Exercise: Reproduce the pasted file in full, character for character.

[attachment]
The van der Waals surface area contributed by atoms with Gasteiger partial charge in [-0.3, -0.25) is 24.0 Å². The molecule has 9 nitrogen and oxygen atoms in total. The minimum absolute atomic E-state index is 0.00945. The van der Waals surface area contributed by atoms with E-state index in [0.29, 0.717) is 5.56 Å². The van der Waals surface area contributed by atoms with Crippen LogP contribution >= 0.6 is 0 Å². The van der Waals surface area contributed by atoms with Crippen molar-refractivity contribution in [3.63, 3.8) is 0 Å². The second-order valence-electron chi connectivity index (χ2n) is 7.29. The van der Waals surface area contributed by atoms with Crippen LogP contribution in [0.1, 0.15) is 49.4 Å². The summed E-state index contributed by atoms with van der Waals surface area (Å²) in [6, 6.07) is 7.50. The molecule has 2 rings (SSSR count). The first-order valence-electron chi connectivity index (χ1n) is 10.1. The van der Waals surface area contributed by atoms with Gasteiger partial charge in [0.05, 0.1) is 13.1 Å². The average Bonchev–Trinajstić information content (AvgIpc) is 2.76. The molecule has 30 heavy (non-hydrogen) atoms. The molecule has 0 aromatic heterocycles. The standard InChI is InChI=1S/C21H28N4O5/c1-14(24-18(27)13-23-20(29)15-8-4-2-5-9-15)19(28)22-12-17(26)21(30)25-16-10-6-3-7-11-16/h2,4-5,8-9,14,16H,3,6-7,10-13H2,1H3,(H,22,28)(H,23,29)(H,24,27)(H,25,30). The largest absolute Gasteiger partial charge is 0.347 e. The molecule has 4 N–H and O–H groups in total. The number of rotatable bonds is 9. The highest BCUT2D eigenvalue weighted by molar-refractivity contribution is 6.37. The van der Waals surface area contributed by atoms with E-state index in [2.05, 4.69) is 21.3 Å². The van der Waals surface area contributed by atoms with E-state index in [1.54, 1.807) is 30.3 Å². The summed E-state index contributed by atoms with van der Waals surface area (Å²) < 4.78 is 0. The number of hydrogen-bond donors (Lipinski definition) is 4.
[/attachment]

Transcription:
The van der Waals surface area contributed by atoms with Gasteiger partial charge in [-0.3, -0.25) is 24.0 Å². The molecule has 9 nitrogen and oxygen atoms in total. The minimum absolute atomic E-state index is 0.00945. The van der Waals surface area contributed by atoms with E-state index in [0.29, 0.717) is 5.56 Å². The van der Waals surface area contributed by atoms with Crippen LogP contribution >= 0.6 is 0 Å². The van der Waals surface area contributed by atoms with Crippen molar-refractivity contribution in [3.63, 3.8) is 0 Å². The second-order valence-electron chi connectivity index (χ2n) is 7.29. The van der Waals surface area contributed by atoms with Crippen LogP contribution in [0.1, 0.15) is 49.4 Å². The summed E-state index contributed by atoms with van der Waals surface area (Å²) in [6, 6.07) is 7.50. The molecule has 2 rings (SSSR count). The first-order valence-electron chi connectivity index (χ1n) is 10.1. The van der Waals surface area contributed by atoms with Gasteiger partial charge in [0.05, 0.1) is 13.1 Å². The average Bonchev–Trinajstić information content (AvgIpc) is 2.76. The molecule has 30 heavy (non-hydrogen) atoms. The molecule has 0 aromatic heterocycles. The standard InChI is InChI=1S/C21H28N4O5/c1-14(24-18(27)13-23-20(29)15-8-4-2-5-9-15)19(28)22-12-17(26)21(30)25-16-10-6-3-7-11-16/h2,4-5,8-9,14,16H,3,6-7,10-13H2,1H3,(H,22,28)(H,23,29)(H,24,27)(H,25,30). The largest absolute Gasteiger partial charge is 0.347 e. The molecule has 4 N–H and O–H groups in total. The number of rotatable bonds is 9. The highest BCUT2D eigenvalue weighted by molar-refractivity contribution is 6.37. The van der Waals surface area contributed by atoms with E-state index in [2.05, 4.69) is 21.3 Å². The van der Waals surface area contributed by atoms with E-state index in [1.54, 1.807) is 30.3 Å². The summed E-state index contributed by atoms with van der Waals surface area (Å²) < 4.78 is 0. The number of hydrogen-bond donors (Lipinski definition) is 4.